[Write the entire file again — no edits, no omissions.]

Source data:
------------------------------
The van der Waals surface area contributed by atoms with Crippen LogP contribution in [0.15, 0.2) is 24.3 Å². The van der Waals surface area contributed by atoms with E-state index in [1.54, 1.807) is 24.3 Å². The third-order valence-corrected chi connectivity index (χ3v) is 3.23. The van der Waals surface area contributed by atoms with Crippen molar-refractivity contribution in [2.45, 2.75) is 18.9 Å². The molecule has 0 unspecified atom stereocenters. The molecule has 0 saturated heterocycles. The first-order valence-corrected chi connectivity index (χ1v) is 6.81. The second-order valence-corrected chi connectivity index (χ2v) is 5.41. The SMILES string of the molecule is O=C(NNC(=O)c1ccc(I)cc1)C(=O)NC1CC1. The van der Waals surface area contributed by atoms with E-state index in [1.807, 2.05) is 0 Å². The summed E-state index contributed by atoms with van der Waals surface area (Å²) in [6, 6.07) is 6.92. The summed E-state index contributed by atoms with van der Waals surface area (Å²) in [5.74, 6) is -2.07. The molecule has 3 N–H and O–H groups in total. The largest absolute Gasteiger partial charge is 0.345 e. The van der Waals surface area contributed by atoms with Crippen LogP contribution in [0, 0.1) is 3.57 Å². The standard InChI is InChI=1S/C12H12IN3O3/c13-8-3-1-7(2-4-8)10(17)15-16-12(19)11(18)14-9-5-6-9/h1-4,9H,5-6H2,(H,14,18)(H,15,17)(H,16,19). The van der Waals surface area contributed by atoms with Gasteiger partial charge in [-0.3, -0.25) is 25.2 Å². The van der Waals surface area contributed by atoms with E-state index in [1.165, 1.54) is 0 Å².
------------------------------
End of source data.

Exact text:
The van der Waals surface area contributed by atoms with Crippen LogP contribution in [0.15, 0.2) is 24.3 Å². The van der Waals surface area contributed by atoms with E-state index in [1.54, 1.807) is 24.3 Å². The third-order valence-corrected chi connectivity index (χ3v) is 3.23. The van der Waals surface area contributed by atoms with Crippen molar-refractivity contribution in [2.45, 2.75) is 18.9 Å². The molecule has 0 unspecified atom stereocenters. The molecule has 0 saturated heterocycles. The first-order valence-corrected chi connectivity index (χ1v) is 6.81. The second-order valence-corrected chi connectivity index (χ2v) is 5.41. The SMILES string of the molecule is O=C(NNC(=O)c1ccc(I)cc1)C(=O)NC1CC1. The van der Waals surface area contributed by atoms with E-state index in [1.807, 2.05) is 0 Å². The summed E-state index contributed by atoms with van der Waals surface area (Å²) in [6, 6.07) is 6.92. The summed E-state index contributed by atoms with van der Waals surface area (Å²) in [5.74, 6) is -2.07. The molecule has 3 N–H and O–H groups in total. The largest absolute Gasteiger partial charge is 0.345 e. The van der Waals surface area contributed by atoms with Crippen LogP contribution in [0, 0.1) is 3.57 Å². The standard InChI is InChI=1S/C12H12IN3O3/c13-8-3-1-7(2-4-8)10(17)15-16-12(19)11(18)14-9-5-6-9/h1-4,9H,5-6H2,(H,14,18)(H,15,17)(H,16,19). The van der Waals surface area contributed by atoms with Gasteiger partial charge in [-0.3, -0.25) is 25.2 Å². The van der Waals surface area contributed by atoms with E-state index in [1.165, 1.54) is 0 Å².